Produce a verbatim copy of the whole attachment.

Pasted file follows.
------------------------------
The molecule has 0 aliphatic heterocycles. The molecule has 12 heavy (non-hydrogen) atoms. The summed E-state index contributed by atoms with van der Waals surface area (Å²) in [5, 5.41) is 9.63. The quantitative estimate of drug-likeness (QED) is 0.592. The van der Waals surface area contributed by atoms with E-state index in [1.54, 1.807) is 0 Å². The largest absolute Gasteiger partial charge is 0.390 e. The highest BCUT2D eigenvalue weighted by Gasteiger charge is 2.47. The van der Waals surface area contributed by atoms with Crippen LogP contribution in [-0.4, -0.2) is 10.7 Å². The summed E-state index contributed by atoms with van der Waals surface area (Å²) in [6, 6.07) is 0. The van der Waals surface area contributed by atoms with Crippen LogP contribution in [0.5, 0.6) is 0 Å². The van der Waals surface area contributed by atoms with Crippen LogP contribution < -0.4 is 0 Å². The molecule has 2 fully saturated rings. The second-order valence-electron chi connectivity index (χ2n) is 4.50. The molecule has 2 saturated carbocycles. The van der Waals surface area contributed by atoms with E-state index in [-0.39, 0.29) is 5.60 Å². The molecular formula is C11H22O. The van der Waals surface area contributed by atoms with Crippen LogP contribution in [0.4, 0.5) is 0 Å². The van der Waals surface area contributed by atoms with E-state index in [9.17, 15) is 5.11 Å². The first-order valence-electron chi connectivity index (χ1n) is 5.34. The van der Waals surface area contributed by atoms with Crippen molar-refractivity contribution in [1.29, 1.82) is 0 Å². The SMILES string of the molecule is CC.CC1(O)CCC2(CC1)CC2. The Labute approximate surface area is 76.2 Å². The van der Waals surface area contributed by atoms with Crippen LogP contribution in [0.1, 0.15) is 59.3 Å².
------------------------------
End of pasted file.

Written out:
The molecule has 0 aliphatic heterocycles. The molecule has 12 heavy (non-hydrogen) atoms. The summed E-state index contributed by atoms with van der Waals surface area (Å²) in [5, 5.41) is 9.63. The quantitative estimate of drug-likeness (QED) is 0.592. The van der Waals surface area contributed by atoms with E-state index in [1.54, 1.807) is 0 Å². The largest absolute Gasteiger partial charge is 0.390 e. The highest BCUT2D eigenvalue weighted by Gasteiger charge is 2.47. The van der Waals surface area contributed by atoms with Crippen LogP contribution in [-0.4, -0.2) is 10.7 Å². The summed E-state index contributed by atoms with van der Waals surface area (Å²) in [6, 6.07) is 0. The van der Waals surface area contributed by atoms with Crippen LogP contribution in [0.5, 0.6) is 0 Å². The van der Waals surface area contributed by atoms with Crippen LogP contribution < -0.4 is 0 Å². The molecule has 2 fully saturated rings. The second-order valence-electron chi connectivity index (χ2n) is 4.50. The molecule has 2 saturated carbocycles. The van der Waals surface area contributed by atoms with E-state index in [-0.39, 0.29) is 5.60 Å². The molecular formula is C11H22O. The van der Waals surface area contributed by atoms with Crippen LogP contribution in [0.4, 0.5) is 0 Å². The van der Waals surface area contributed by atoms with E-state index in [9.17, 15) is 5.11 Å². The first-order valence-electron chi connectivity index (χ1n) is 5.34. The van der Waals surface area contributed by atoms with Crippen molar-refractivity contribution in [1.29, 1.82) is 0 Å². The SMILES string of the molecule is CC.CC1(O)CCC2(CC1)CC2. The Labute approximate surface area is 76.2 Å². The van der Waals surface area contributed by atoms with Crippen LogP contribution in [0.1, 0.15) is 59.3 Å².